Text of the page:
Newt Gingrich says U.S. support for Taiwan hinges on maintaining status quo
Taiwan will likely end up without allies against China if it ever moves to unilaterally declare itself a sovereign nation as Beijing‘s aggressive foreign policy is casting a shadow over the entire Northeast Asia theater, former GOP House Speaker Newt Gingrich warned Tuesday.
Addressing a regular forum on Korean issues sponsored by the Washington Times Foundation, the onetime Georgia lawmaker predicted that Washington will continue acting as Taiwan‘s main supplier of military hardware and will assist if invaded by the People’s Republic of China — so long as Taiwan doesn’t attempt to alter the delicate strategic balance in the region by claiming independence.
Speaking at “The Washington Brief,” Mr. Gingrich was joined Tuesday by Ambassador Christopher Hill, moderator of the discussion; Ambassador Joseph DeTrani, former U.S. envoy to the multilateral focused on North Korea’s nuclear weapons program; Alexandre Mansourov, a professor at Georgetown University’s Center for Security Studies; and Michael Jenkins, president of The Washington Times Foundation, which hosted the virtual event.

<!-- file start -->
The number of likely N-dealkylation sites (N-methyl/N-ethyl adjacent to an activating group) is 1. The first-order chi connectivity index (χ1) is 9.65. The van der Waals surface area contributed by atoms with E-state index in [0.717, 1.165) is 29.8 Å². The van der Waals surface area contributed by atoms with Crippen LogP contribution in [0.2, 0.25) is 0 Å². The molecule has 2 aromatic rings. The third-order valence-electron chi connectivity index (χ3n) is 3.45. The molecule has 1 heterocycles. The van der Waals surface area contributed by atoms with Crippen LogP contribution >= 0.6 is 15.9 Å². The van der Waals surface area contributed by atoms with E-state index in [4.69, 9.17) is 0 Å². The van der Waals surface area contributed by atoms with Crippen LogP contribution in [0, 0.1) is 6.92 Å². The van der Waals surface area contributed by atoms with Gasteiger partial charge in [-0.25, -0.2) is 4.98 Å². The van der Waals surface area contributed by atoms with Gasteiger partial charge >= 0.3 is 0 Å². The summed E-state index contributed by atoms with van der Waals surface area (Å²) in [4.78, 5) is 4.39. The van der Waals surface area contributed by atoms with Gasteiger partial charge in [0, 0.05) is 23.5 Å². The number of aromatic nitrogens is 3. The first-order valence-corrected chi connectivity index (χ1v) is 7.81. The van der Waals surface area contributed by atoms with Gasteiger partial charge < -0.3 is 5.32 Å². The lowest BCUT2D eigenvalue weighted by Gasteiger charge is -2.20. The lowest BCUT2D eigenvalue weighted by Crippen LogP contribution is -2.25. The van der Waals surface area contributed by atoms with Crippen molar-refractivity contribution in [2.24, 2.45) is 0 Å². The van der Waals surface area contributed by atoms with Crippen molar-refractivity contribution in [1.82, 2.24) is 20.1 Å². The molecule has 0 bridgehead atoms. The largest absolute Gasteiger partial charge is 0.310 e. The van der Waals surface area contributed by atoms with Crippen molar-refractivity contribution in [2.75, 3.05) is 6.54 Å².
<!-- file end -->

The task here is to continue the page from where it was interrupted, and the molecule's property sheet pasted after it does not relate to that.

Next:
“The most dangerous single place on the planet is the Taiwan Strait. The Chinese Communists have been very clear,” Mr. Gingrich said. “They will go to war at any point the Taiwanese are foolish enough to claim that they are independent.”
The forum focused on “Northeast Asia’s Alternative Futures in the Shadow of Rising China.” Assuming the conflict did not escalate to a nuclear exchange, Mr. Gingrich was pessimistic about the chances the U.S. could prevail in a war should Beijing over an attempt to invade the island with overwhelming force.
“The United States would lose and lose badly if it tried to fight China,” Mr. Gingrich said. “I think the margin of defeat is accelerating. The relative imbalance of power is increasingly pro-Chinese.”